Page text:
Settled on one apartment today!
    Looking to sell the other next door ASAP.
    (Adelaide).
    Don't like apartments. No land.
     
  5. haledceb

    haledceb

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    As far as units go in Brisbane CBD I agree, not so the same story when it comes to land.
     
  6. qldfrog

    qldfrog

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    fully agree: that was the point of my last line:
    with house you purchase a limited supply: land, with unit only a fraction of that and unless considering block of only a few units which could always be bulldozed, land value is destroyed once a unit is on.
     
  7. Mofra

    Mofra

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    Dollar for dollar I prefer shares however property has a huge gearing advantage over equities, both in terms of LVR and interest rates.

    I'm paying 4.24% on my IPs (purchased last year a resi ppty with 5.4% gross yield!) yet I pay 7.38% if I draw down on the Margin Loan, > 3% pa difference adds up in the long term.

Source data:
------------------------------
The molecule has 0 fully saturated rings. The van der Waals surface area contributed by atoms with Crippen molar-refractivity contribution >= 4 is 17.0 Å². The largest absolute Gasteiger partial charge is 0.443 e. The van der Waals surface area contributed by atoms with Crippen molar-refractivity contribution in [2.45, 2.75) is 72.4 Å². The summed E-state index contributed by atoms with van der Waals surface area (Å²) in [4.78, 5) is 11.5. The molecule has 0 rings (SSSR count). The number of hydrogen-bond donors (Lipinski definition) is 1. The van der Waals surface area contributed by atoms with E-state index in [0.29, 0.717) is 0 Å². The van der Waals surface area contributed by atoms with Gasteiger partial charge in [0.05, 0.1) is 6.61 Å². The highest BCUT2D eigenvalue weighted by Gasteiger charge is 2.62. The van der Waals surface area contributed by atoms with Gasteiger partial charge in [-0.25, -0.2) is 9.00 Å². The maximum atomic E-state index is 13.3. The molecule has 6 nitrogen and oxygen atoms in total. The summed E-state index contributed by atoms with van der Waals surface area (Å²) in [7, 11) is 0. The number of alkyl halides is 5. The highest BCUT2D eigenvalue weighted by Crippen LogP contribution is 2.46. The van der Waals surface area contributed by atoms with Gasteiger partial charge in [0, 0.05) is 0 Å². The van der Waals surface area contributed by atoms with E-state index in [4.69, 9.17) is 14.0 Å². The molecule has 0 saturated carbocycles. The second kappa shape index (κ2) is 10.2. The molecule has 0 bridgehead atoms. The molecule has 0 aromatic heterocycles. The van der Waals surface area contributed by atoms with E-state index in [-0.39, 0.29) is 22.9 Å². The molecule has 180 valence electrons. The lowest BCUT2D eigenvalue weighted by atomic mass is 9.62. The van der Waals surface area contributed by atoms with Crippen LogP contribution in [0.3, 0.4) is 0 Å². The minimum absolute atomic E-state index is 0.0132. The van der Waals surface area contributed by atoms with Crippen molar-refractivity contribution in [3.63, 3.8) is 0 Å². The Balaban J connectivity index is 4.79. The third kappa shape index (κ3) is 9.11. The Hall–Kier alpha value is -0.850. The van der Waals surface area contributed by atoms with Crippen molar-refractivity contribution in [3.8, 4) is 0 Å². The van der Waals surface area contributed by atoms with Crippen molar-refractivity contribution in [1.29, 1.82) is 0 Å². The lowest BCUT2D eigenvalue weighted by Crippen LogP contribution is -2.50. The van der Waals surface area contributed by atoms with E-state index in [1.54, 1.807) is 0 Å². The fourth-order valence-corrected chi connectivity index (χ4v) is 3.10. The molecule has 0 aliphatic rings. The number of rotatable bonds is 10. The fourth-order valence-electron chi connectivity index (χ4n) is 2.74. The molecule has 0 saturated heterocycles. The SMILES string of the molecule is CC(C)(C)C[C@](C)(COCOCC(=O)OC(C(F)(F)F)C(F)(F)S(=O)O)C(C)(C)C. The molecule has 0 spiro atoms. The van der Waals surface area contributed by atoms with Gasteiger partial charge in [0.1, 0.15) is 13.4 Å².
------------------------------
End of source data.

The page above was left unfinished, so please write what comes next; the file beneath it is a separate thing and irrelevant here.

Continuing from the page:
8. Obi wan kanobi

    Obi wan kanobi

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    Totally agree that as a vehicle for investing property is better than shares because of the high loan to value ratio achievable (usually 80%) and the lower interest rates charged (currently around 4.3%). Finance drives the attractiveness of property. If I could get a similar LVR and interest rates for a margin loan then I'd buy up shares big time.
     
  9. Wysiwyg

    Wysiwyg Everyone wants money

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    Nice one Bill you cunning ol' bugger.:D Share prices have/are reversing so a greater number of shares can be bought for a higher yield per share assuming dividends hold or increase on the stock of choice.